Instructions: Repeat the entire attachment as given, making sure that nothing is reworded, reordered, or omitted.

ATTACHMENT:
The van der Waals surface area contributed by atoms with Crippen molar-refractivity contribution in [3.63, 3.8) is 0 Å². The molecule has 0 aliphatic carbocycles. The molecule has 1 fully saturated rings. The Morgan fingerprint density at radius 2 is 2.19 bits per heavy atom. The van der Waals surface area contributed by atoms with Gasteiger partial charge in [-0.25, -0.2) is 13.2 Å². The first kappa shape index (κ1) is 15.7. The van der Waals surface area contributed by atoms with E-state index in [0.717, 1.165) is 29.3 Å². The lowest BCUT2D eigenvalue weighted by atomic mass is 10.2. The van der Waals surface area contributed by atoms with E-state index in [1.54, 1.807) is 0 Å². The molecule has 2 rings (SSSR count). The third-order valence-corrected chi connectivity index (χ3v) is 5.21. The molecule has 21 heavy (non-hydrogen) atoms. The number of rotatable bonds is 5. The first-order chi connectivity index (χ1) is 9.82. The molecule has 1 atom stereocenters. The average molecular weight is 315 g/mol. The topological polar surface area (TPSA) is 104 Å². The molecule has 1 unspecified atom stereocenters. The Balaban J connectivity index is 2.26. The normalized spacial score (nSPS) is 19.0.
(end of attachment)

The van der Waals surface area contributed by atoms with Crippen molar-refractivity contribution in [3.63, 3.8) is 0 Å². The molecule has 0 aliphatic carbocycles. The molecule has 1 fully saturated rings. The Morgan fingerprint density at radius 2 is 2.19 bits per heavy atom. The van der Waals surface area contributed by atoms with Gasteiger partial charge in [-0.25, -0.2) is 13.2 Å². The first kappa shape index (κ1) is 15.7. The van der Waals surface area contributed by atoms with E-state index in [0.717, 1.165) is 29.3 Å². The lowest BCUT2D eigenvalue weighted by atomic mass is 10.2. The van der Waals surface area contributed by atoms with E-state index in [1.54, 1.807) is 0 Å². The molecule has 2 rings (SSSR count). The third-order valence-corrected chi connectivity index (χ3v) is 5.21. The molecule has 21 heavy (non-hydrogen) atoms. The number of rotatable bonds is 5. The first-order chi connectivity index (χ1) is 9.82. The molecule has 1 atom stereocenters. The average molecular weight is 315 g/mol. The topological polar surface area (TPSA) is 104 Å². The molecule has 1 unspecified atom stereocenters. The Balaban J connectivity index is 2.26. The normalized spacial score (nSPS) is 19.0.